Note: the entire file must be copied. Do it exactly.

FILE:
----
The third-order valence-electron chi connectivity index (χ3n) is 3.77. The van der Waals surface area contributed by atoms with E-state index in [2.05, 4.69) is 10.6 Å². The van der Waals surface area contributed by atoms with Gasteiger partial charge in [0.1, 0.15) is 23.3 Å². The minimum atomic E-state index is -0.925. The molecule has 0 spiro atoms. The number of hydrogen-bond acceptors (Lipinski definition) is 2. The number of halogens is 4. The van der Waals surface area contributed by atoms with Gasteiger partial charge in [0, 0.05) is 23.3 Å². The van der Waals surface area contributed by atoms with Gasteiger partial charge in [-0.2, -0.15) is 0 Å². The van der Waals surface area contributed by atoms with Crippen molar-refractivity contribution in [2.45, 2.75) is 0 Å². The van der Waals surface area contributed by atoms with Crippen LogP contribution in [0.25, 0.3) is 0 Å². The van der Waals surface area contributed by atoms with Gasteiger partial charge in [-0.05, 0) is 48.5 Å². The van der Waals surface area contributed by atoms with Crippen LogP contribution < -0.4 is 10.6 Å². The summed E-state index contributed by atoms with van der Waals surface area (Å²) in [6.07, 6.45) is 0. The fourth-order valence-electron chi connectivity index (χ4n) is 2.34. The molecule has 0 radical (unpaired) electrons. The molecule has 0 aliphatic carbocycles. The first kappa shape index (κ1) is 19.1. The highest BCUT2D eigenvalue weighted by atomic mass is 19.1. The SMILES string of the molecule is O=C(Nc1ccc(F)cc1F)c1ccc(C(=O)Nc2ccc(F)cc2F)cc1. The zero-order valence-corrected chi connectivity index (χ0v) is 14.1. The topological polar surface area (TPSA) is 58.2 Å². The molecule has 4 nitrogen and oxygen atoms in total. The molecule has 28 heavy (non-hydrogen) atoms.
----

The third-order valence-electron chi connectivity index (χ3n) is 3.77. The van der Waals surface area contributed by atoms with E-state index in [2.05, 4.69) is 10.6 Å². The van der Waals surface area contributed by atoms with Gasteiger partial charge in [0.1, 0.15) is 23.3 Å². The minimum atomic E-state index is -0.925. The molecule has 0 spiro atoms. The number of hydrogen-bond acceptors (Lipinski definition) is 2. The number of halogens is 4. The van der Waals surface area contributed by atoms with Gasteiger partial charge in [0, 0.05) is 23.3 Å². The van der Waals surface area contributed by atoms with Gasteiger partial charge in [-0.2, -0.15) is 0 Å². The van der Waals surface area contributed by atoms with Crippen molar-refractivity contribution in [2.45, 2.75) is 0 Å². The van der Waals surface area contributed by atoms with Crippen LogP contribution in [0.25, 0.3) is 0 Å². The van der Waals surface area contributed by atoms with Gasteiger partial charge in [-0.05, 0) is 48.5 Å². The van der Waals surface area contributed by atoms with Crippen LogP contribution < -0.4 is 10.6 Å². The summed E-state index contributed by atoms with van der Waals surface area (Å²) in [6.07, 6.45) is 0. The fourth-order valence-electron chi connectivity index (χ4n) is 2.34. The molecule has 0 radical (unpaired) electrons. The molecule has 0 aliphatic carbocycles. The first kappa shape index (κ1) is 19.1. The highest BCUT2D eigenvalue weighted by atomic mass is 19.1. The SMILES string of the molecule is O=C(Nc1ccc(F)cc1F)c1ccc(C(=O)Nc2ccc(F)cc2F)cc1. The zero-order valence-corrected chi connectivity index (χ0v) is 14.1. The topological polar surface area (TPSA) is 58.2 Å². The molecule has 4 nitrogen and oxygen atoms in total. The molecule has 28 heavy (non-hydrogen) atoms.